4. 4. [Downloaded free from http://www.jisponline.com on Tuesday, January 07, 2014, IP: 101.58.162.66]  ||  Click here to download free Android application for this journa Khairnar, et al.: Calendula officinalis as an anti‑plaque and anti‑gingivitis agent the third month signifies that placebo has no direct effect on the reduction of plaque and gingival inflammation in the absence of scaling. However, the significant reduction in mean values of all parameters from the third month to the sixth month was truly contributed to the thorough scaling performed on the third month visit [Figure 2 and Tables 2 and 4]. Also, when the percentage of reduction of scores from the third month to the sixth month of the calendula test group and control group were compared, the test group showed significantly greater reduction in scores than the control group, (Test group vs. control group from the third month to the sixth month), PI (51.2% vs. 38.87%), GI (46.09% vs. 35.97%), SBI (49.30% vs. 30.94%) [Tables 5 and 6]. Table 5: Values showing reduction in the percentage of scores of all parameters from day 0 to the third month, from the third month to the sixth month and day 0 to the sixth month in the calendula test group (n=120) Table 6: Values showing reduction in percentage of scores of all parameters from baseline to the third month, from the third month to the sixth month, from baseline to the sixth month in the control group Indices used as parameters Indices used as parameters Plaque index Gingival index Sulcus bleeding index Oral hygeine index-simplified Reduction of score in percentage From day 0 to the third month (%) From third month to the sixth month (%) From day 0 to the sixth month (%) 28.04 29.17 24.65 51.2 46.09 49.30 93.60 88.69 86.11 55.55 196.47 212.94 Plaque index Gingival index Sulcus bleeding index Oral hygeine index-simplified Reduction of score in percentage From baseline From third From baseline to the third month to the to the sixth month (%) sixth month (%) month (%) −0.86 −4.06 −0.08 38.87 35.97 30.94 40 35.97 30.81 0 211.95 211.95 Figure 1: Bar diagram showing mean values of PI, GI, SBI, and OHI‑S at baseline, third month, and sixth month in test group Figure 2: Bar diagram showing mean values of PI, GI, SBI, and OHI‑S at baseline, third month, and sixth month in control group 744 Journal of Indian Society of Periodontology - Vol 17, Issue 6, Nov-Dec 2013
  5. 5. [Downloaded free from http://www.jisponline.com on Tuesday, January 07, 2014, IP: 101.58.162.66]  ||  Click here to download free Android application for this journa Khairnar, et al.: Calendula officinalis as an anti‑plaque and anti‑gingivitis agent DISCUSSION Dental plaque is the main etiological agent of most forms of periodontal disease. To this day, mechanical methods of dental plaque removal are widely regarded as being effective means of helping to control progression of dental caries and periodontal diseases, which rank as one of the most common diseases in humans.[25] However, for a variety of reasons, a mechanical routine does not appear to be sufficient for a majority of patients. Several chemotherapeutic agents are available commercially in the form of mouth rinses, which are known to have marked antiplaque and antigingivitis activity. Among them, the most commonly used mouth rinses are Chlorhexidine, Listerine, Povidone–Iodine, and Cetylpyridinium chloride. The antibacterial activity of these agents has been extensively studied and their efficacy proved. Unfortunately, the toxic qualities of these agents do not seem to be reserved only for bacteria, but also for fibroblasts,[26‑29] macrophages,[30] PMNs,[31] epithelial cells, and erythrocytes.[32] However, Preethi et al.,[12] has demonstrated that calendula extract has no direct adverse effect on fibroblasts, but in fact, it can inhibit the cytotoxic effect on L929 fibroblast cells induced by LPS‑stimulated macrophages. Also, Saini et  al.,[33] has shown that calendula significantly inhibits human gingival fibroblast‑mediated collagen degradation and MMP‑2 activity. Lagarto et al., have demonstrated very low acute and subchronic oral toxicities of C. officinalis extract in Wistar rats.[34] The result of our trial demonstrated that use of the C. officinalis mouthwash resulted in significantly greater reduction in plaque and gingivitis in comparison to the control placebo mouthwash. There is scarcity of material on the application of calendula as an anti‑plaque and anti‑gingivitis agent; the only study found was the one done by Yusoff et al., which reported that a calendula‑containing mouthwash (plandula) was effective in reducing the PI score by 23.9% and the GI score by 62.3% during a 14‑day study period.[35] Yusoff used plandula mouthwash, which contained Plantago, Fragaria, and Chamomilla, in addition to Calendula. However, in the present study, during the period of six months, pure Calendula diluted mother tincture was used as a mouthwash. PI was found to be reduced by 93.60%, GI by 88.69%, and SBI by 86.11%, in six months. The variation in results between the present study and that of Yusoff et al. may be due to the nature of the test mouthwash used, as also the study time period. The calendula mouthwash group showed significant reduction in scores of PI (28.04%), GI (29.17%), and SBI (24.65%) from the baseline to the third month, that is, in the absence of scaling, whereas, the control group scores of PI, GI, and SBI were the same or slightly increased from the baseline to the third month [Tables 3 and 6]. This result reflected that calendula had some direct effect on reducing plaque and gingivitis, even in absence of scaling. However, after scaling, from the third month to the sixth month, the calendula test group and the control group, both showed significant reduction in PI, GI, and SBI. However, the percentages in reduction of the score of PI, GI, and SBI were greater in the test group compared to the control group. This Journal of Indian Society of Periodontology - Vol 17, Issue 6, Nov-Dec 2013 again signifies that calendula had a certain effect in reducing plaque and gingivitis when used as an adjunct to scaling. Apart from its effect on plaque and gingivitis, the calendula extract also had an antimicrobial effect on periodontopathic microorganisms and an antifungal effect on many fungal infections. Iauk et  al.,[22] demonstrated that the calendula flower extract possesses a high degree of anti‑microbial activity against 18 different strains of anaerobic and facultative aerobic periodontal bacteria in vitro, suggesting that it may have an inhibitory effect on the bacteria causing pathogenesis of the supporting structures of the tooth. Zilda Cristaine et al.’s (2008), in vitro study, showed calendula to possess antifungal activity comparable to nystatin against different species of Candida including those causing oral candidiasis.[10] Like chlorhexidine, calendula also has the property of substantivity as demonstrated by Schmidgall et al. in ex vivo laboratory model. Calendula has strong bio‑adhesion to porcine buccal membrane, property is been attributed to polysaccharides and mucilage content in the herb.[36] Such effects suggest that it can be used for the therapeutic application in treatment of canker sore, apthous ulcer, sore throat, gingivitis, etc., However, comparative study of substantivity for chlorhexidine and calendula needs to be analyzed in future. The aqueous extract of calendula facilitates wound healing by increasing neovascularization and rate of deposition of hyaluronic acid (GAGs). Also, the flavonoids in calendula are known to inhibit lysosomal hydrolase, which degrades the hyaluronic acid.[37] Hyaluronic acid is capable of accelerating new bone formation through mesenchymal cell differentiation in bone wounds.[38] Randomized controlled trials have shown reduction in radiation‑induced oropharyngeal mucositis in patients with head and neck cancers.[39] Similar healing after oral application of gel containing calendula extract over oral mucositis, induced by chemical compound 5‑fluorouracil, has been documented in Wistar rats.[40] It has also been suggested that calendula accelerates wound healing through re‑epitheliazation and collagen maturation.[11] Calendula exerts anti‑inflammatory activity through reducing the level of proinflammatory cytokines like IL‑1β, IL‑ 6, TNF‑ α, and INF‑α in LPS‑induced animals and also inhibits the expression of the Cox‑2 gene.[12] Flavonoids and carotenoids are potent antioxidant components of calendula, which have free radical‑scavenging activity against the OH‑, NO‑, DPPH+, and ABTS + radicals in a dose‑dependent manner. Treatment with the extract of calendula enhanced the level of endogenous antioxidant catalase, superoxide dismutase, and glutathione in animals.[14] The polysaccharide fraction of calendula has an immunomodulatory effect by stimulating the phagocytic activity of human granulocytes in vivo[10] and the phagocytic activity in mice.[11] These anti‑inflammatory, antioxidant, and immunomodulatory properties of calendula will be beneficial in the treatment of severe periodontitis by modulating the cytokines levels, reducing oxidative stress, and stimulating the phagocytic activity of polymorphonuclear leukocytes (PMNs). More research, with the host modulatory effect of C. officinalis is warranted. 745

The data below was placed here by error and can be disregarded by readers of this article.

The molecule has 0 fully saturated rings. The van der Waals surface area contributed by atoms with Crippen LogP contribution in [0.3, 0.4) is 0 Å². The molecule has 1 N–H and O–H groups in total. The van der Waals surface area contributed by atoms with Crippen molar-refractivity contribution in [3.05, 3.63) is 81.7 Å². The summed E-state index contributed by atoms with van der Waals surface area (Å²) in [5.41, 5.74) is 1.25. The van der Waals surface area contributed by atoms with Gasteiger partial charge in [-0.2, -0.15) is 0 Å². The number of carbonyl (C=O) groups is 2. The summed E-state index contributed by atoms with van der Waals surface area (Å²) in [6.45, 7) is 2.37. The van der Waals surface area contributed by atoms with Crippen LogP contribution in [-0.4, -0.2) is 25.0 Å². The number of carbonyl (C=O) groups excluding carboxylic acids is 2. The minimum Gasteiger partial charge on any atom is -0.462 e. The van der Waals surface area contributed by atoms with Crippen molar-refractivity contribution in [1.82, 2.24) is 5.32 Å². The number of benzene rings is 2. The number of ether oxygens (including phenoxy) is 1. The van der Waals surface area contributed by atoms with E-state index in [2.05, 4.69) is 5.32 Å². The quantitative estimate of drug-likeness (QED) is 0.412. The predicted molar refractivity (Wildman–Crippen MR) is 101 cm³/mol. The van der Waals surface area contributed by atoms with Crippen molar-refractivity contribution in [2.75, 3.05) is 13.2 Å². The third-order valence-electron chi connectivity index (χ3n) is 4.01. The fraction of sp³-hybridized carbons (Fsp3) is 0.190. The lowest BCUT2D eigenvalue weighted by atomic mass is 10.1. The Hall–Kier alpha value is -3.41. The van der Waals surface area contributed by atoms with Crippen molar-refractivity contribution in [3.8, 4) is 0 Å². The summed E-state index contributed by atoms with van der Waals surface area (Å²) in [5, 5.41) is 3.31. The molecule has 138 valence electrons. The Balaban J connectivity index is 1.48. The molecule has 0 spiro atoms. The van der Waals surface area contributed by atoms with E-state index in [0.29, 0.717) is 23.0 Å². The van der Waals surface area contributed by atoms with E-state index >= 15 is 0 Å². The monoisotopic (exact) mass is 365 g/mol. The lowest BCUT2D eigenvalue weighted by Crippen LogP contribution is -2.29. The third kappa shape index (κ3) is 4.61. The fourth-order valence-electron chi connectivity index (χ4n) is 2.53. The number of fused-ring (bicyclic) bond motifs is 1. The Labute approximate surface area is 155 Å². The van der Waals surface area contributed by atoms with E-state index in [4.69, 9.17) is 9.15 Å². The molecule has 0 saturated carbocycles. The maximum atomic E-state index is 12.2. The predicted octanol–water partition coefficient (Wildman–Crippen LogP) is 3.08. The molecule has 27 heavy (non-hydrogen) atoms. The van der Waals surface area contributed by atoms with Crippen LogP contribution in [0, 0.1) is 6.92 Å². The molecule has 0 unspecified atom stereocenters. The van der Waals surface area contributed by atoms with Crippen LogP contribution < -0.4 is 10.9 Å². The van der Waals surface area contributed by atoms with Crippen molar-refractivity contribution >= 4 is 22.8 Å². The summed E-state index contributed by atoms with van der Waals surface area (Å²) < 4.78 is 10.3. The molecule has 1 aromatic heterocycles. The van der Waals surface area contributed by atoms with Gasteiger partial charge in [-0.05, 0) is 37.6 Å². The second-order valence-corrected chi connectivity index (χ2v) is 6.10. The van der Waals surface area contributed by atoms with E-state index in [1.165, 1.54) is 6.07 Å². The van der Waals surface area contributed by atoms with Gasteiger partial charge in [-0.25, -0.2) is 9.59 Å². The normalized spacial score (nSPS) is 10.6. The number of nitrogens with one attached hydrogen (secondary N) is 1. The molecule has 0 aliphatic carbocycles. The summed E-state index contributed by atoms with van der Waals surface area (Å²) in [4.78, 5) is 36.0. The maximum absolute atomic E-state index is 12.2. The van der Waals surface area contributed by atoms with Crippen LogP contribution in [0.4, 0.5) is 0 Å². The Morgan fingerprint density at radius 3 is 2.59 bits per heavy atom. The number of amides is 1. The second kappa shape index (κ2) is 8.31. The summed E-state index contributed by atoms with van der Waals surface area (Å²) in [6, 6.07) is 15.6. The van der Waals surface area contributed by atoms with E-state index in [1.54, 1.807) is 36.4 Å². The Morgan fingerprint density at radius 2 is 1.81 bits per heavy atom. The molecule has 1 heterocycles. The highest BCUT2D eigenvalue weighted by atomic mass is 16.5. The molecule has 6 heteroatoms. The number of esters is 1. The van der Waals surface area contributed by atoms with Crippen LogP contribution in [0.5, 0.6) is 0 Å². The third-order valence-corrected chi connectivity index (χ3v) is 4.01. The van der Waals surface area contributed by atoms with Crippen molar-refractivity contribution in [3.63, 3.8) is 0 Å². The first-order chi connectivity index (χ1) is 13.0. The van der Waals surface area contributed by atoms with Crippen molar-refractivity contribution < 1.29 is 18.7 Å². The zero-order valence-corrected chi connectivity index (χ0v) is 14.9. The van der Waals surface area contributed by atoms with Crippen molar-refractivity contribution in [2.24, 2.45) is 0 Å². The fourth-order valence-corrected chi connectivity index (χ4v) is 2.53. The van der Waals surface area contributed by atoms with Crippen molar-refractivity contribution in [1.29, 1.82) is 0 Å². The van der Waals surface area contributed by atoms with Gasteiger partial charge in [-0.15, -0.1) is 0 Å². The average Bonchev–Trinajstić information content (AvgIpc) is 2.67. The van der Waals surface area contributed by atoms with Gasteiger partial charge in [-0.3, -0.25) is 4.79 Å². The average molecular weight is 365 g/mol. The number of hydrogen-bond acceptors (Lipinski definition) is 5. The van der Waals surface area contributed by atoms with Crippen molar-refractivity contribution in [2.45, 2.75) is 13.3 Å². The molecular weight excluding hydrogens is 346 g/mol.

6. 6. [Downloaded free from http://www.jisponline.com on Tuesday, January 07, 2014, IP: 101.58.162.66]  ||  Click here to download free Android application for this journa Khairnar, et al.: Calendula officinalis as an anti‑plaque and anti‑gingivitis agent CONCLUSION Within the limits of the study, it can be concluded that calendula mouthwash is effective in reducing dental plaque and gingivitis as an adjunct to oral prophylaxis. Various researches have documented that calendula possesses antimicrobial, wound healing, anti‑inflammatory, antioxidant, immunomodulatory, and anti‑mutagenic activities. However, research data on the application of calendula to the treatment of moderate‑to‑severe periodontitis is limited. Hence, further multi‑centered, long‑term clinical trials are needed for further evaluation of C. officinalis – to prove its use as an anti‑plaque and anti‑gingivitis agent and also for its use in the treatment of severe periodontitis. 16. 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  7. 7. [Downloaded free from http://www.jisponline.com on Tuesday, January 07, 2014, IP: 101.58.162.66]  ||  Click here to download free Android application for this journa Khairnar, et al.: Calendula officinalis as an anti‑plaque and anti‑gingivitis agent vascularisation by aqueous extract of Calendula officinalis Linn. Phytomedicine 1996;3:11‑8. 38. Sasaki T, Watanabe C. Osteoinductive effect of hyaluronan. Bone 1995;16:9‑15. 39. Babaee N, Moslemi D, Khalilpour M, Vejdani F, Moghadamnia Y, Bijani A, et  al. Antioxidant capacity of Calendula officinalis flowers extract and prevention of radiation induced oropharyngeal mucositis in patients with head and neck cancers: A randomized controlled clinical study. Daru 2013;21:18‑24. 40. Tanideh N, Tavakoli P, Saghiri MA, Garcia‑Godoy F, Amanat D, Tadbir AA, et al. Healing acceleration in hamsters of oral mucositis induced by 5‑fluorouracil with topical Calendula officinalis. Oral Surg Oral Med Oral Pathol Oral Radiol 2013;115:332‑8. How to cite this article: Khairnar MS, Pawar B, Marawar PP, Mani A. Evaluation of Calendula officinalis as an anti-plaque and antigingivitis agent. J Indian Soc Periodontol 2013;17:741-7. Source of Support: Nil, Conflict of Interest: None declared. Author Help: Online submission of the manuscripts Articles can be submitted online from http://www.journalonweb.com. For online submission, the articles should be prepared in two files (first page file and article file). Images should be submitted separately. 1) First Page File: Prepare the title page, covering letter, acknowledgement etc. using a word processor program. All information related to your identity should be included here. Use text/rtf/doc/pdf files. Do not zip the files. 2) Article File: The main text of the article, beginning with the Abstract to References (including tables) should be in this file. Do not include any information (such as acknowledgement, your names in page headers etc.) in this file. Use text/rtf/doc/pdf files. Do not zip the files. Limit the file size to 1 MB. Do not incorporate images in the file. If file size is large, graphs can be submitted separately as images, without their being incorporated in the article file. This will reduce the size of the file. 3) Images: Submit good quality color images. Each image should be less than 4096 kb (4 MB) in size. The size of the image can be reduced by decreasing the actual height and width of the images (keep up to about 6 inches and up to about 1800 x 1200 pixels). JPEG is the most suitable file format. The image quality should be good enough to judge the scientific value of the image. For the purpose of printing, always retain a good quality, high resolution image. This high resolution image should be sent to the editorial office at the time of sending a revised article. 4) Legends: Legends for the figures/images should be included at the end of the article file. Journal of Indian Society of Periodontology - Vol 17, Issue 6, Nov-Dec 2013 747